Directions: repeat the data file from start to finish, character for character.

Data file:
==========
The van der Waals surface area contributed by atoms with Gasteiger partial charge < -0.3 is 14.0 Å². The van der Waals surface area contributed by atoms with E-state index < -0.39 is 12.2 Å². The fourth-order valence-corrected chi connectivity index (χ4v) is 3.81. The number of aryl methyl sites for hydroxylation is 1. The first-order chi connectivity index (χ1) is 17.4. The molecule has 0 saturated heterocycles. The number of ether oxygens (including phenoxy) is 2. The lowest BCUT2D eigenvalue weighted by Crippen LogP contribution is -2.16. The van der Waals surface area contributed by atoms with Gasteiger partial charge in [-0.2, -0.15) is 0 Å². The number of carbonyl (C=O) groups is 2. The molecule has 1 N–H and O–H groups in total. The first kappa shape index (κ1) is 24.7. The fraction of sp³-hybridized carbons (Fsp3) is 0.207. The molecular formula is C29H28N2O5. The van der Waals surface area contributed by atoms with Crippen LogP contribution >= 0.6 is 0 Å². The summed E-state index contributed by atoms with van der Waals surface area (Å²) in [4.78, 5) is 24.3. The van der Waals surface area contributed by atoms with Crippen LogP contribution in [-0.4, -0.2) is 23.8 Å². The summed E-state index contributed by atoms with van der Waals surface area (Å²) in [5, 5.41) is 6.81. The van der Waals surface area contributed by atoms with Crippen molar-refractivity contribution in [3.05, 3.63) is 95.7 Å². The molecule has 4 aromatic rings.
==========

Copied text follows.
The van der Waals surface area contributed by atoms with Gasteiger partial charge < -0.3 is 14.0 Å². The van der Waals surface area contributed by atoms with E-state index < -0.39 is 12.2 Å². The fourth-order valence-corrected chi connectivity index (χ4v) is 3.81. The number of aryl methyl sites for hydroxylation is 1. The first-order chi connectivity index (χ1) is 17.4. The molecule has 0 saturated heterocycles. The number of ether oxygens (including phenoxy) is 2. The lowest BCUT2D eigenvalue weighted by Crippen LogP contribution is -2.16. The van der Waals surface area contributed by atoms with Gasteiger partial charge in [-0.2, -0.15) is 0 Å². The number of carbonyl (C=O) groups is 2. The molecule has 1 N–H and O–H groups in total. The first kappa shape index (κ1) is 24.7. The fraction of sp³-hybridized carbons (Fsp3) is 0.207. The molecular formula is C29H28N2O5. The van der Waals surface area contributed by atoms with Crippen LogP contribution >= 0.6 is 0 Å². The summed E-state index contributed by atoms with van der Waals surface area (Å²) in [4.78, 5) is 24.3. The van der Waals surface area contributed by atoms with Crippen LogP contribution in [-0.4, -0.2) is 23.8 Å². The summed E-state index contributed by atoms with van der Waals surface area (Å²) in [5, 5.41) is 6.81. The van der Waals surface area contributed by atoms with Crippen molar-refractivity contribution in [3.05, 3.63) is 95.7 Å². The molecule has 4 aromatic rings.